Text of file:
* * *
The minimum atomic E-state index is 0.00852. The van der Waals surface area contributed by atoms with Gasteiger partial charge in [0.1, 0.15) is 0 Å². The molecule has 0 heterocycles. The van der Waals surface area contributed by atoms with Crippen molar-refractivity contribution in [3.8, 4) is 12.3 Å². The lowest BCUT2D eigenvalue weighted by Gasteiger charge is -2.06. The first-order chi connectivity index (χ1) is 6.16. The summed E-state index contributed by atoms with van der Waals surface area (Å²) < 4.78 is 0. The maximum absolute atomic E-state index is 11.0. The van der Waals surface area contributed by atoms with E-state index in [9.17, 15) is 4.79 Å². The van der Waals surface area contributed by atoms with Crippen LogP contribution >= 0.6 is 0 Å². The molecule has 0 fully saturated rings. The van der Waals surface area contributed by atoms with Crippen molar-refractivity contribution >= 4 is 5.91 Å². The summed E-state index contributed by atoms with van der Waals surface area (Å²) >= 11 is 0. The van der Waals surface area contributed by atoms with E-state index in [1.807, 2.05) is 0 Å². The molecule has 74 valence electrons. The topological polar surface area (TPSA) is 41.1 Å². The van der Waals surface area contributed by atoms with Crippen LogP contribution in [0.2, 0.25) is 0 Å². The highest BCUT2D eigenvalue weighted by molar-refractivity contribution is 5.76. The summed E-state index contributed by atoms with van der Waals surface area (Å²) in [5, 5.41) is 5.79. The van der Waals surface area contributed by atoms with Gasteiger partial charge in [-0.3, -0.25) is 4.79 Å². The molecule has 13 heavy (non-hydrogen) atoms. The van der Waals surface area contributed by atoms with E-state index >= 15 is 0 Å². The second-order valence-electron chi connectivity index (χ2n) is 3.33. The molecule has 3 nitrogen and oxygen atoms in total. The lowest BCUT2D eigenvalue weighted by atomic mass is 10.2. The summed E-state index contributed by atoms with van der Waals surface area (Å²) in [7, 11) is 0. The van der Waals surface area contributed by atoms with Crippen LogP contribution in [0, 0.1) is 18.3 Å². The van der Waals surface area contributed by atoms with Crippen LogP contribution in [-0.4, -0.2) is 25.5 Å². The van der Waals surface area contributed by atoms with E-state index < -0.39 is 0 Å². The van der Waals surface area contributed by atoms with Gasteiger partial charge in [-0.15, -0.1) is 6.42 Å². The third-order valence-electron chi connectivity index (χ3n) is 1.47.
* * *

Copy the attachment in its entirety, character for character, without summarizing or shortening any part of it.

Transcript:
The minimum atomic E-state index is 0.00852. The van der Waals surface area contributed by atoms with Gasteiger partial charge in [0.1, 0.15) is 0 Å². The molecule has 0 heterocycles. The van der Waals surface area contributed by atoms with Crippen molar-refractivity contribution in [3.8, 4) is 12.3 Å². The lowest BCUT2D eigenvalue weighted by Gasteiger charge is -2.06. The first-order chi connectivity index (χ1) is 6.16. The summed E-state index contributed by atoms with van der Waals surface area (Å²) < 4.78 is 0. The maximum absolute atomic E-state index is 11.0. The van der Waals surface area contributed by atoms with E-state index in [9.17, 15) is 4.79 Å². The van der Waals surface area contributed by atoms with Crippen LogP contribution >= 0.6 is 0 Å². The molecule has 0 fully saturated rings. The van der Waals surface area contributed by atoms with Crippen molar-refractivity contribution >= 4 is 5.91 Å². The summed E-state index contributed by atoms with van der Waals surface area (Å²) >= 11 is 0. The van der Waals surface area contributed by atoms with E-state index in [1.807, 2.05) is 0 Å². The molecule has 74 valence electrons. The topological polar surface area (TPSA) is 41.1 Å². The van der Waals surface area contributed by atoms with Crippen LogP contribution in [0.2, 0.25) is 0 Å². The highest BCUT2D eigenvalue weighted by molar-refractivity contribution is 5.76. The summed E-state index contributed by atoms with van der Waals surface area (Å²) in [5, 5.41) is 5.79. The van der Waals surface area contributed by atoms with Gasteiger partial charge in [-0.3, -0.25) is 4.79 Å². The molecule has 13 heavy (non-hydrogen) atoms. The van der Waals surface area contributed by atoms with E-state index >= 15 is 0 Å². The second-order valence-electron chi connectivity index (χ2n) is 3.33. The molecule has 3 nitrogen and oxygen atoms in total. The lowest BCUT2D eigenvalue weighted by atomic mass is 10.2. The summed E-state index contributed by atoms with van der Waals surface area (Å²) in [7, 11) is 0. The van der Waals surface area contributed by atoms with Crippen LogP contribution in [0, 0.1) is 18.3 Å². The van der Waals surface area contributed by atoms with Crippen LogP contribution in [-0.4, -0.2) is 25.5 Å². The van der Waals surface area contributed by atoms with E-state index < -0.39 is 0 Å². The van der Waals surface area contributed by atoms with Gasteiger partial charge in [-0.15, -0.1) is 6.42 Å². The third-order valence-electron chi connectivity index (χ3n) is 1.47.